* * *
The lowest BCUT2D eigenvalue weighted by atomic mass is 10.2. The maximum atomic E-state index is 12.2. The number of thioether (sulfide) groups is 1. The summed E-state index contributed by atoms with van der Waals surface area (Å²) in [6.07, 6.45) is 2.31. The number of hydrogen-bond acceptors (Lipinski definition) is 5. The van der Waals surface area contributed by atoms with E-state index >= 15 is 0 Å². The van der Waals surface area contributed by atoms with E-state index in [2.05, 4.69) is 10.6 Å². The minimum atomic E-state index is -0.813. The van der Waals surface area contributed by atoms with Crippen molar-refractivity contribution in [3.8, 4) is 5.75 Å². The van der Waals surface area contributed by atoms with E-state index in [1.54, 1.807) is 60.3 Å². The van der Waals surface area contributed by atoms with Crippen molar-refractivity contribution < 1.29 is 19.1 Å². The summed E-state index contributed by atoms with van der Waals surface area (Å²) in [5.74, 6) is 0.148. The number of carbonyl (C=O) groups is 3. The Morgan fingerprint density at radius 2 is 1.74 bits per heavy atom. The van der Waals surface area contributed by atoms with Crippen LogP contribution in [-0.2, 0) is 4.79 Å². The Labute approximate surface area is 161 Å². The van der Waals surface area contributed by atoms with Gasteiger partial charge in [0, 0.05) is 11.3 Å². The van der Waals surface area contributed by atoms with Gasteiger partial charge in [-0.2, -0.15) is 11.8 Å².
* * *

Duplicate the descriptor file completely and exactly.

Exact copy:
The lowest BCUT2D eigenvalue weighted by atomic mass is 10.2. The maximum atomic E-state index is 12.2. The number of thioether (sulfide) groups is 1. The summed E-state index contributed by atoms with van der Waals surface area (Å²) in [6.07, 6.45) is 2.31. The number of hydrogen-bond acceptors (Lipinski definition) is 5. The van der Waals surface area contributed by atoms with E-state index >= 15 is 0 Å². The van der Waals surface area contributed by atoms with E-state index in [2.05, 4.69) is 10.6 Å². The minimum atomic E-state index is -0.813. The van der Waals surface area contributed by atoms with Crippen molar-refractivity contribution in [3.8, 4) is 5.75 Å². The van der Waals surface area contributed by atoms with E-state index in [1.54, 1.807) is 60.3 Å². The van der Waals surface area contributed by atoms with Crippen molar-refractivity contribution < 1.29 is 19.1 Å². The summed E-state index contributed by atoms with van der Waals surface area (Å²) in [5.74, 6) is 0.148. The number of carbonyl (C=O) groups is 3. The Morgan fingerprint density at radius 2 is 1.74 bits per heavy atom. The van der Waals surface area contributed by atoms with Crippen LogP contribution in [-0.2, 0) is 4.79 Å². The Labute approximate surface area is 161 Å². The van der Waals surface area contributed by atoms with Gasteiger partial charge in [0, 0.05) is 11.3 Å². The van der Waals surface area contributed by atoms with Gasteiger partial charge in [-0.2, -0.15) is 11.8 Å².